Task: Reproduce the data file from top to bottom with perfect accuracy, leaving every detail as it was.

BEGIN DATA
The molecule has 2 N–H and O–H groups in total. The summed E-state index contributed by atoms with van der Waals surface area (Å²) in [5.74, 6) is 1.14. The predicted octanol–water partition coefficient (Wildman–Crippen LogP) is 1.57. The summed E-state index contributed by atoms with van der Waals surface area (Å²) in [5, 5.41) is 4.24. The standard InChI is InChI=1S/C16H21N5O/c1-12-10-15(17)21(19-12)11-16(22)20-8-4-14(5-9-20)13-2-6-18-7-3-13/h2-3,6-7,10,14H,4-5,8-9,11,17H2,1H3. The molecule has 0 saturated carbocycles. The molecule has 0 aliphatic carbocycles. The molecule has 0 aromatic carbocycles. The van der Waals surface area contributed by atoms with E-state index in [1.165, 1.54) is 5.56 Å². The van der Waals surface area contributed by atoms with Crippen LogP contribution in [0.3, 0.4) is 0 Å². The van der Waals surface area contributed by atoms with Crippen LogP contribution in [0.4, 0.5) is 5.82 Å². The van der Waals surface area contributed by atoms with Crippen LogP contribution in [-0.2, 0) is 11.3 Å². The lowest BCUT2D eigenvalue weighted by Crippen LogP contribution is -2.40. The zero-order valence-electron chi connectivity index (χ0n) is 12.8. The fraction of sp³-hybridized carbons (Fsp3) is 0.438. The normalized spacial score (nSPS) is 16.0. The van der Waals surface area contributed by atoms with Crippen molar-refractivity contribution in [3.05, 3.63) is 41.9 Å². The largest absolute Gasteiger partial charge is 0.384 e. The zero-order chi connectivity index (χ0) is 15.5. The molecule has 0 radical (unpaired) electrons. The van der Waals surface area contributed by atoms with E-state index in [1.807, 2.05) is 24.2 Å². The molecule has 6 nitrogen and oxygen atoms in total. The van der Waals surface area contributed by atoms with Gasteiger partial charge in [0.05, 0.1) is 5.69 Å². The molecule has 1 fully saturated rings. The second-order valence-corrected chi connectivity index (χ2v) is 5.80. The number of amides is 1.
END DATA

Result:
The molecule has 2 N–H and O–H groups in total. The summed E-state index contributed by atoms with van der Waals surface area (Å²) in [5.74, 6) is 1.14. The predicted octanol–water partition coefficient (Wildman–Crippen LogP) is 1.57. The summed E-state index contributed by atoms with van der Waals surface area (Å²) in [5, 5.41) is 4.24. The standard InChI is InChI=1S/C16H21N5O/c1-12-10-15(17)21(19-12)11-16(22)20-8-4-14(5-9-20)13-2-6-18-7-3-13/h2-3,6-7,10,14H,4-5,8-9,11,17H2,1H3. The molecule has 0 saturated carbocycles. The molecule has 0 aliphatic carbocycles. The molecule has 0 aromatic carbocycles. The van der Waals surface area contributed by atoms with E-state index in [1.165, 1.54) is 5.56 Å². The van der Waals surface area contributed by atoms with Crippen LogP contribution in [0.3, 0.4) is 0 Å². The van der Waals surface area contributed by atoms with Crippen LogP contribution in [0.4, 0.5) is 5.82 Å². The van der Waals surface area contributed by atoms with Crippen LogP contribution in [-0.2, 0) is 11.3 Å². The lowest BCUT2D eigenvalue weighted by Crippen LogP contribution is -2.40. The zero-order valence-electron chi connectivity index (χ0n) is 12.8. The fraction of sp³-hybridized carbons (Fsp3) is 0.438. The normalized spacial score (nSPS) is 16.0. The van der Waals surface area contributed by atoms with Crippen molar-refractivity contribution in [3.05, 3.63) is 41.9 Å². The largest absolute Gasteiger partial charge is 0.384 e. The zero-order chi connectivity index (χ0) is 15.5. The molecule has 0 radical (unpaired) electrons. The van der Waals surface area contributed by atoms with E-state index in [1.807, 2.05) is 24.2 Å². The molecule has 6 nitrogen and oxygen atoms in total. The van der Waals surface area contributed by atoms with Gasteiger partial charge in [0.05, 0.1) is 5.69 Å². The molecule has 1 fully saturated rings. The second-order valence-corrected chi connectivity index (χ2v) is 5.80. The number of amides is 1.